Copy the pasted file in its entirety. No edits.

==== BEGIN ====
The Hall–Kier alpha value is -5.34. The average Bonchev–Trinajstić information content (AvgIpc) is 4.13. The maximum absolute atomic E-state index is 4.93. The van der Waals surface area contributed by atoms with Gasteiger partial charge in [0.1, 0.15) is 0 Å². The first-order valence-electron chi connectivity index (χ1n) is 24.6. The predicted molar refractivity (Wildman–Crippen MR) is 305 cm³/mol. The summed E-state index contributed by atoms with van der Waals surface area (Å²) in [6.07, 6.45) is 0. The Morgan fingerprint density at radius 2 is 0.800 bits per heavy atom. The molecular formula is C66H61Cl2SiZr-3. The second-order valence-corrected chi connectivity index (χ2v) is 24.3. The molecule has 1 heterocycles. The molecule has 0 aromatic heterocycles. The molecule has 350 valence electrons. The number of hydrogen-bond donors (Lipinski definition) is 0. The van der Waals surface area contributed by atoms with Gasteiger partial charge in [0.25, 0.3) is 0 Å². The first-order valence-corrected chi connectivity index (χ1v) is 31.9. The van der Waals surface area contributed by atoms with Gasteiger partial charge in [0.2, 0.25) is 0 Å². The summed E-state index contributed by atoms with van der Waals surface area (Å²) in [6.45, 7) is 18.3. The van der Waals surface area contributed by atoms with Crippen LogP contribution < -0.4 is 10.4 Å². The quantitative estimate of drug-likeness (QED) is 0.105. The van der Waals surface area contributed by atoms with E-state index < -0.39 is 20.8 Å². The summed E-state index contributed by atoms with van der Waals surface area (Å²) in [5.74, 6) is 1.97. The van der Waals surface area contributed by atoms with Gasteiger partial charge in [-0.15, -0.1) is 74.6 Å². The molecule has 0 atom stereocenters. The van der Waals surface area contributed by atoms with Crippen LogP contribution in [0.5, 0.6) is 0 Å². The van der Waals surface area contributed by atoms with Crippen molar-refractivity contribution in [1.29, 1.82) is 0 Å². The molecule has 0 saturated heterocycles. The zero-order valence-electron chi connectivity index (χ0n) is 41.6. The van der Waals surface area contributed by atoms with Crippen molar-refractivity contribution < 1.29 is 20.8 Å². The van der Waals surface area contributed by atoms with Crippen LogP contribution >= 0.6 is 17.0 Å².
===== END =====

The Hall–Kier alpha value is -5.34. The average Bonchev–Trinajstić information content (AvgIpc) is 4.13. The maximum absolute atomic E-state index is 4.93. The van der Waals surface area contributed by atoms with Gasteiger partial charge in [0.1, 0.15) is 0 Å². The first-order valence-electron chi connectivity index (χ1n) is 24.6. The predicted molar refractivity (Wildman–Crippen MR) is 305 cm³/mol. The summed E-state index contributed by atoms with van der Waals surface area (Å²) in [6.07, 6.45) is 0. The Morgan fingerprint density at radius 2 is 0.800 bits per heavy atom. The molecular formula is C66H61Cl2SiZr-3. The second-order valence-corrected chi connectivity index (χ2v) is 24.3. The molecule has 1 heterocycles. The molecule has 0 aromatic heterocycles. The molecule has 350 valence electrons. The number of hydrogen-bond donors (Lipinski definition) is 0. The van der Waals surface area contributed by atoms with Gasteiger partial charge in [0.25, 0.3) is 0 Å². The first-order valence-corrected chi connectivity index (χ1v) is 31.9. The van der Waals surface area contributed by atoms with Gasteiger partial charge in [0.2, 0.25) is 0 Å². The summed E-state index contributed by atoms with van der Waals surface area (Å²) in [6.45, 7) is 18.3. The van der Waals surface area contributed by atoms with Crippen LogP contribution < -0.4 is 10.4 Å². The quantitative estimate of drug-likeness (QED) is 0.105. The van der Waals surface area contributed by atoms with E-state index < -0.39 is 20.8 Å². The summed E-state index contributed by atoms with van der Waals surface area (Å²) in [5.74, 6) is 1.97. The van der Waals surface area contributed by atoms with Gasteiger partial charge in [-0.15, -0.1) is 74.6 Å². The molecule has 0 atom stereocenters. The van der Waals surface area contributed by atoms with Crippen LogP contribution in [0.5, 0.6) is 0 Å². The van der Waals surface area contributed by atoms with Crippen molar-refractivity contribution in [1.29, 1.82) is 0 Å². The molecule has 0 saturated heterocycles. The zero-order valence-electron chi connectivity index (χ0n) is 41.6. The van der Waals surface area contributed by atoms with Crippen molar-refractivity contribution < 1.29 is 20.8 Å². The van der Waals surface area contributed by atoms with Crippen LogP contribution >= 0.6 is 17.0 Å².